The FBI Declassified the First 9/11 Investigation Document

The FBI Declassified the First 9/11 Investigation Document

The FBI released the first in a series of documents relating to its investigation into the 9/11 terrorist attacks and the Saudi government’s suspected support for the hijackers, following an executive order from President Joe Biden. CNN reports it. The document dates back to 2016 and provides several details about the FBI’s investigation into the alleged logistical support that a Saudi consular official and a suspected Saudi intelligence agent in Los Angeles allegedly offered to at least two of the men who hijacked the planes there.

September 11, 2001. According to the FBI, there is no evidence of direct involvement of the Saudi Arabian government in the September 11, 2001 attacks in the US. In particular, the dossier describes multiple connections and testimonies that led the FBI to suspect Omar al-Bayoumi, officially an Arab student in Los Angeles. But whom the Federal Bureau of Investigation questioned was a Saudi intelligence agent who would later provide “travel assistance, accommodation and funding” to help the two hijackers.

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The Saudi Embassy in Washington said Wednesday that it “welcomed the release” of the FBI documents but that “any accusation against Saudi Arabia of complicity in the 9/11 attacks would be categorically false.” Biden’s executive order came after more than 1,600 people, injured, or family members of the attacks’ victims wrote him a letter. They asked him to refrain from going to Ground Zero in New York to celebrate the 20th anniversary unless he had published information on the terrorist attack that changed our lives forever.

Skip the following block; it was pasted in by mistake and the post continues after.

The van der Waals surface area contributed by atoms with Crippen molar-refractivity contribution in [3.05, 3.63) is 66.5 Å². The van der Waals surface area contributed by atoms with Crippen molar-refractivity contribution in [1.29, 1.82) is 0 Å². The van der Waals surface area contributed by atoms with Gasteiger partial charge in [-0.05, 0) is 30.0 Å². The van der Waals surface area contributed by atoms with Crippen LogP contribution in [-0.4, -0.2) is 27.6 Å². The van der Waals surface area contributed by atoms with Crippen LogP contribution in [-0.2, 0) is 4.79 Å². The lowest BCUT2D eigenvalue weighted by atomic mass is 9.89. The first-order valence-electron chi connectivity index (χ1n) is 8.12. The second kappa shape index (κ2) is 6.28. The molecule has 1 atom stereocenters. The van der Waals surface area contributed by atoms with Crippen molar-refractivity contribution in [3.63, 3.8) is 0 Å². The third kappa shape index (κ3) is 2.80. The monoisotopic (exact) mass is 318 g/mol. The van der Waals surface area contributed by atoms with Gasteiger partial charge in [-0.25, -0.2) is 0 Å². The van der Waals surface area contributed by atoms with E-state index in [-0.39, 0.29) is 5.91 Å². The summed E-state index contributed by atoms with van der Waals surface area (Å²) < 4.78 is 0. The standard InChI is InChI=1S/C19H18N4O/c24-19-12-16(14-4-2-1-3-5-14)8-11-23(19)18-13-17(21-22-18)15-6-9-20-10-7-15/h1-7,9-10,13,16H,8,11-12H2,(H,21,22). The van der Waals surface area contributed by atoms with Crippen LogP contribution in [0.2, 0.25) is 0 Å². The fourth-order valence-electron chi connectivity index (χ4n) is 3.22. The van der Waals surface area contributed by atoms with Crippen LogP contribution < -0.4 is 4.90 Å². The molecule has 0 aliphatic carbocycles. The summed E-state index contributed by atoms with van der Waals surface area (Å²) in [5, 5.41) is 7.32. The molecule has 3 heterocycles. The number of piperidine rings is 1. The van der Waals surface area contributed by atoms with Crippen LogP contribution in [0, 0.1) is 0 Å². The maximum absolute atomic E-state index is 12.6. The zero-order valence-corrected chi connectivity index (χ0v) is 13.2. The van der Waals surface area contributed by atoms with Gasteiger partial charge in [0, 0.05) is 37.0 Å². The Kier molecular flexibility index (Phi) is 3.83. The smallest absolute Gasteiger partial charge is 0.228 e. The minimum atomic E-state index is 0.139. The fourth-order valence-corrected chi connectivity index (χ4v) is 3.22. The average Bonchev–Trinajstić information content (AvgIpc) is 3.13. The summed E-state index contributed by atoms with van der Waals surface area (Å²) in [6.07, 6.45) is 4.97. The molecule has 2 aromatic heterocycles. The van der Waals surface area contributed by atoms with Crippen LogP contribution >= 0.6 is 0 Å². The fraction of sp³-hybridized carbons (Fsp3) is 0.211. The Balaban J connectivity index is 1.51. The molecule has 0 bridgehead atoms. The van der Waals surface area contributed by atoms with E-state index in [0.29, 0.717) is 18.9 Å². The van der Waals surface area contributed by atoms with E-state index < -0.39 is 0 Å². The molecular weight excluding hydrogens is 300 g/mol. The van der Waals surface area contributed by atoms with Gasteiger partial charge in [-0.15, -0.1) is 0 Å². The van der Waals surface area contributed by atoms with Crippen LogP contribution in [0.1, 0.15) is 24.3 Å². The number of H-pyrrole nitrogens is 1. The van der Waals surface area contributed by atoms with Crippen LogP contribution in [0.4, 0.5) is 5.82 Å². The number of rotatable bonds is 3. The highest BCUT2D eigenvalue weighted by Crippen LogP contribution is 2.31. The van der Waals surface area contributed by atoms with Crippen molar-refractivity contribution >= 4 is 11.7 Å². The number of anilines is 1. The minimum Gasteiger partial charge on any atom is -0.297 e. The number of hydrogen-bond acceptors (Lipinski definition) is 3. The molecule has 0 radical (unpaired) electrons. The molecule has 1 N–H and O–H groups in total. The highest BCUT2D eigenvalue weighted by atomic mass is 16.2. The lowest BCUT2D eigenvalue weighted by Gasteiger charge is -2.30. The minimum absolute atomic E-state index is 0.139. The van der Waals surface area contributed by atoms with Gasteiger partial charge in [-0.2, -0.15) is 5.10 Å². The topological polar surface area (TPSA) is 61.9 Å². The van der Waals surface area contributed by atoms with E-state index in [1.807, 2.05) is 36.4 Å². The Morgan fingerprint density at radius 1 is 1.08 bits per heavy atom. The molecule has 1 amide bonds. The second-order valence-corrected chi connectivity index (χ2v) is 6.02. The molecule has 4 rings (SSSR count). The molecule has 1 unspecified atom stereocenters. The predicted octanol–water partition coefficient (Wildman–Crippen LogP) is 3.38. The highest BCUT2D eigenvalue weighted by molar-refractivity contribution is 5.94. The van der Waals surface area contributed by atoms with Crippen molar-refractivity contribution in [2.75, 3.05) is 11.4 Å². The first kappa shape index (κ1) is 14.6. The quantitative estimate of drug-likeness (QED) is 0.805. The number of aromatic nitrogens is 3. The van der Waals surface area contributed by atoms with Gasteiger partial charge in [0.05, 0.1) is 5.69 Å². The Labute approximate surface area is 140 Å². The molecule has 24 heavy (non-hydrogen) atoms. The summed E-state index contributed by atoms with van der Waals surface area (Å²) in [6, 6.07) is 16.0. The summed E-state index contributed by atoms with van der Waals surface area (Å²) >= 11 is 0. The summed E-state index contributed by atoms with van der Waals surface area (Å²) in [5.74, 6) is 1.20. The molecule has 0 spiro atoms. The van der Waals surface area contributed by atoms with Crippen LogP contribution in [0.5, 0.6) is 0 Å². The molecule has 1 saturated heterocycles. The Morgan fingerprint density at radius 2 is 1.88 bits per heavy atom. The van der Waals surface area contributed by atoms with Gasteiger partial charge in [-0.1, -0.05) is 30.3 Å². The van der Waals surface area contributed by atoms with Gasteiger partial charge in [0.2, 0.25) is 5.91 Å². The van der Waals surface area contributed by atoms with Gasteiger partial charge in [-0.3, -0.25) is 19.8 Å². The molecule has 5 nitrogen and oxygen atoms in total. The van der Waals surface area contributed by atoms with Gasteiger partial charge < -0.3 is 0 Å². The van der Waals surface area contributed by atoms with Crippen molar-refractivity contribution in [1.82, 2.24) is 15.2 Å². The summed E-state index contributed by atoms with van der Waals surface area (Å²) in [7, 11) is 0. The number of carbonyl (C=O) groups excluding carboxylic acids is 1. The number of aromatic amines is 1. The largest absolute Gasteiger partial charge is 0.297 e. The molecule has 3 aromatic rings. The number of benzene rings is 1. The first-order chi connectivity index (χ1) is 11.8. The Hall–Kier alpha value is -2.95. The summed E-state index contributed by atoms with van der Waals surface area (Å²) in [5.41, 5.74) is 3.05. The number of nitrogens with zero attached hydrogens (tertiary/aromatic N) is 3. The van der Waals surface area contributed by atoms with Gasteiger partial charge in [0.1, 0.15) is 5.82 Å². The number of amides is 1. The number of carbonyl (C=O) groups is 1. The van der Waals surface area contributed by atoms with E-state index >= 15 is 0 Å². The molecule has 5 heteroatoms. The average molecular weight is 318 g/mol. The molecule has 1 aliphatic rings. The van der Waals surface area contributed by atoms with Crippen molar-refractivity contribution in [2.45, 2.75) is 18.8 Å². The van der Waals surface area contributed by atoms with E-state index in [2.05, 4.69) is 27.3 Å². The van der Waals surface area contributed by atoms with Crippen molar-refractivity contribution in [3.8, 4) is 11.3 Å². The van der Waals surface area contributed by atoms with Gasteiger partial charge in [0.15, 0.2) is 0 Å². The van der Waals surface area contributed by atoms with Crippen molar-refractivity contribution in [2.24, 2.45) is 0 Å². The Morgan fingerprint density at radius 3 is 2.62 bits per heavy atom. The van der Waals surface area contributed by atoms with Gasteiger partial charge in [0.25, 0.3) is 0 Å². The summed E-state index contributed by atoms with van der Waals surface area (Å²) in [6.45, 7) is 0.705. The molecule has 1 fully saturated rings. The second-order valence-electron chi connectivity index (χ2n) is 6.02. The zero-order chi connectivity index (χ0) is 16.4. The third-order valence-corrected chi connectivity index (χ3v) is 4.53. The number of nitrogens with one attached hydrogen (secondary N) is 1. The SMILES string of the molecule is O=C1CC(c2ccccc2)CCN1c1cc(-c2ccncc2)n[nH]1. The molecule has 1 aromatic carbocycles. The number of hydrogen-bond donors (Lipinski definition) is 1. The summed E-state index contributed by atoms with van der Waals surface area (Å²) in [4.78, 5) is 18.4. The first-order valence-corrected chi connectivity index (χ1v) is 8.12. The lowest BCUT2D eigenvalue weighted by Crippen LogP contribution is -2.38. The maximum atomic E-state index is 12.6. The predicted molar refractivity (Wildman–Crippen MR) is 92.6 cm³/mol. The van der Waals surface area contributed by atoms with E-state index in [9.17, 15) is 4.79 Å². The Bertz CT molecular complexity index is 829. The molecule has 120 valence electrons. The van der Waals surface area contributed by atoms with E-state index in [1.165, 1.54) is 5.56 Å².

Brett Eagleson, whose father, Bruce, was killed in the attack on the World Trade Center, said the declassification of the FBI material “accelerates our search for truth and justice.” Jim Kreindler, a lawyer for the victims’ relatives, argues that the findings and conclusions of this FBI investigation validate the arguments they have brought into the dispute over the Saudi government’s responsibility for the 9/11 attacks.

And it shows how Al Qaeda has acted with Saudi support “, he added, citing phone calls between Saudi officials and al Qaeda agents and” accidental “encounters with the hijackers of the planes who would have had logistical support for accommodation and flight schools.

In addition, as evidenced by already declassified documents, the United States has investigated some Saudi diplomats and others with ties to the Saudi government who knew the hijackers after they arrived in the United States. Still, the Commission’s report on 9/11 2004 did not find “No evidence that the Saudi government as an institution or senior Saudi officials funded” the attacks designed by al Qaeda while pointing out that Saudi charities may have sent money to the extremist group.

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